Internet & Tech

Digital divide

China to move computing power to western provinces


The Chinese government has a new cloud-based masterplan

China’s economic planners have plotted ways of shifting resources from energy-rich areas to energy-consuming ones for years. Thus the massive investment in projects such as the 20,000-kilometre West-to-East Gas Pipeline that delivers natural gas from western China to markets in the east of the country, as well as the various pipelines carrying fuel imported from Russia and Central Asia to more affluent cities in China’s southeast.

Similar thinking underlines the South-to-North Water Diversion Project, which cost at least $62 billion (twice as much as the Three Gorges Dam) to complete. It aims to pipe 45 billion cubic metres of water a year from the south to the more arid areas of the north, including Beijing.

And now another major shift of resources is underway, although this time of a much newer commodity in the Chinese economy: data. Step forward the East-to-West Computing Resources Transfer Project, which is building a mammoth network to send data gathered in more affluent regions in the east to western provinces like Guizhou and Gansu for storage and calculation.

Last week the National Development and Reform Commission announced the construction of eight major computing hubs and 10 national data centre clusters. The project will improve “the imbalance in the layout of digital infrastructure and maximise the value of data,” an industry insider told the People’s Daily.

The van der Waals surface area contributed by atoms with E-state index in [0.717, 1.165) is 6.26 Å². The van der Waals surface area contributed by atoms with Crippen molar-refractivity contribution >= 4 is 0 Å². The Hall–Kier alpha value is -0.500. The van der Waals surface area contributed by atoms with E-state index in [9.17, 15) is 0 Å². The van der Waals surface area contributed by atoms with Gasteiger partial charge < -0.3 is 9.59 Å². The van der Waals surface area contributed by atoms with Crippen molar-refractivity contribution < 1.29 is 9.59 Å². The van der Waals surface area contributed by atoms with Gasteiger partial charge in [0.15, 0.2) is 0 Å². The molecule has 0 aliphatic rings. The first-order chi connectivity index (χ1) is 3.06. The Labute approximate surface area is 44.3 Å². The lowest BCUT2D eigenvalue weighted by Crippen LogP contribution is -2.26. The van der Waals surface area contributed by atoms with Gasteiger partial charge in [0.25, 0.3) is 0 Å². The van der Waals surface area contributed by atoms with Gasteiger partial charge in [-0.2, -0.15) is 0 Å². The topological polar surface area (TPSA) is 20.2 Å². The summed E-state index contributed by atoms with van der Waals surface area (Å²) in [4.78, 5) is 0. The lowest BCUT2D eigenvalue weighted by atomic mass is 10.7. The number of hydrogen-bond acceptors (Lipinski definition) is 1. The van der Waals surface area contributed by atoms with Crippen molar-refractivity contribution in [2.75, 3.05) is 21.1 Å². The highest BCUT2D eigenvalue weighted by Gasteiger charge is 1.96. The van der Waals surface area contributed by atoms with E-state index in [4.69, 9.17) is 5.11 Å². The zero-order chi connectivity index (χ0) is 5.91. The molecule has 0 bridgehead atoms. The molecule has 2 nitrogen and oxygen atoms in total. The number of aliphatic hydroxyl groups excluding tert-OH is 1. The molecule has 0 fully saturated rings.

The NDRC estimates that there were more than five million data centres in China by the end of last year. GDS Services, the biggest operator, is listed on Nasdaq. It signed contracts for more than 400,000 square metres of floor area (up 51% on the year) in 2020 – equivalent to a surface area of 60 football pitches.

It is less cost-effective to set up these facilities in first-tier cities, where land prices are much higher. Electricity supply also comes into the equation, because cloud computing is an energy-intensive industry. According to Huxiu, a news portal, data centres accounted for about 2.2% of China’s overall electricity consumption in 2018 and its share was expected to jump to 4.1% by 2025.

These projections add to pressure on Beijing’s policy commitments to go carbon neutral by 2060. Moving more of the data centres to inland provinces in the west brings them closer to the sources of much of China’s renewable energy. The power there is more cheaply available as well, which will help to cut costs for operators such as GDS.

There’s also the challenge, of course, of building a network that moves data quickly and reliably between the places where it is needed and generated to servers and storage facilities thousands of kilometres away. In the NDRC’s networking plan accelerator stations will be installed at nodal points near major cities in the Greater Bay Area and across the Yangtze River Delta, speeding data transfer.

Data centres and cloud computing platforms are a key battleground for Chinese internet firms. Two years ago Alibaba committed to invest Rmb200 billion ($31.7 billion) into the sector by 2023. A few months later Tencent announced its own ‘five year plan’ for up to Rmb500 billion of investment in ‘new infrastructure’. The East-to-West Computing Resources Transfer Project will supercharge the struggle, triggering new rivalries in cloud computing and data management services, as well as the infrastructure that supports.

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